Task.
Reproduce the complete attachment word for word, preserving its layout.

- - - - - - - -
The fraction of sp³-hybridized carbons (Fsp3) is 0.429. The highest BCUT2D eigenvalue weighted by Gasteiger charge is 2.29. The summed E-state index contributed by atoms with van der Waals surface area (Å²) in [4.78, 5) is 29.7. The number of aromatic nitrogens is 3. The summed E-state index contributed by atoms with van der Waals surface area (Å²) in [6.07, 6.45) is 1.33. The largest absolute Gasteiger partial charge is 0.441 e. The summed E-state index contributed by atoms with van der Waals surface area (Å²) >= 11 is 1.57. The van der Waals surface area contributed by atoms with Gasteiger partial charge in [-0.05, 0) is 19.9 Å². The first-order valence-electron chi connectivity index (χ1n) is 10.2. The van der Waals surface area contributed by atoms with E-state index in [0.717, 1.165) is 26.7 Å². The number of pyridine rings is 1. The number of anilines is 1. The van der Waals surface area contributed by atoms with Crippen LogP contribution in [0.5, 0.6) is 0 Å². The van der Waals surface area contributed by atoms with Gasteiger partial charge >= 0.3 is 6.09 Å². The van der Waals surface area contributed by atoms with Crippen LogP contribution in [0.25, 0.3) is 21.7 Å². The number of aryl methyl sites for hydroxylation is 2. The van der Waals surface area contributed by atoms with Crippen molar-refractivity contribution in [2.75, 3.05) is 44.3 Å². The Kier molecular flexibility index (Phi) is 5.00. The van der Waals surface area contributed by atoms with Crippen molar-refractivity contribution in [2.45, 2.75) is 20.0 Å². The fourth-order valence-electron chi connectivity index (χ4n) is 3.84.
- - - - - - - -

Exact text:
The fraction of sp³-hybridized carbons (Fsp3) is 0.429. The highest BCUT2D eigenvalue weighted by Gasteiger charge is 2.29. The summed E-state index contributed by atoms with van der Waals surface area (Å²) in [4.78, 5) is 29.7. The number of aromatic nitrogens is 3. The summed E-state index contributed by atoms with van der Waals surface area (Å²) in [6.07, 6.45) is 1.33. The largest absolute Gasteiger partial charge is 0.441 e. The summed E-state index contributed by atoms with van der Waals surface area (Å²) >= 11 is 1.57. The van der Waals surface area contributed by atoms with Gasteiger partial charge in [-0.05, 0) is 19.9 Å². The first-order valence-electron chi connectivity index (χ1n) is 10.2. The van der Waals surface area contributed by atoms with E-state index in [0.717, 1.165) is 26.7 Å². The number of pyridine rings is 1. The number of anilines is 1. The van der Waals surface area contributed by atoms with Crippen LogP contribution in [0.5, 0.6) is 0 Å². The van der Waals surface area contributed by atoms with Gasteiger partial charge >= 0.3 is 6.09 Å². The van der Waals surface area contributed by atoms with Crippen LogP contribution in [0.25, 0.3) is 21.7 Å². The number of aryl methyl sites for hydroxylation is 2. The van der Waals surface area contributed by atoms with Crippen molar-refractivity contribution in [2.75, 3.05) is 44.3 Å². The Kier molecular flexibility index (Phi) is 5.00. The van der Waals surface area contributed by atoms with Crippen molar-refractivity contribution in [2.45, 2.75) is 20.0 Å². The fourth-order valence-electron chi connectivity index (χ4n) is 3.84.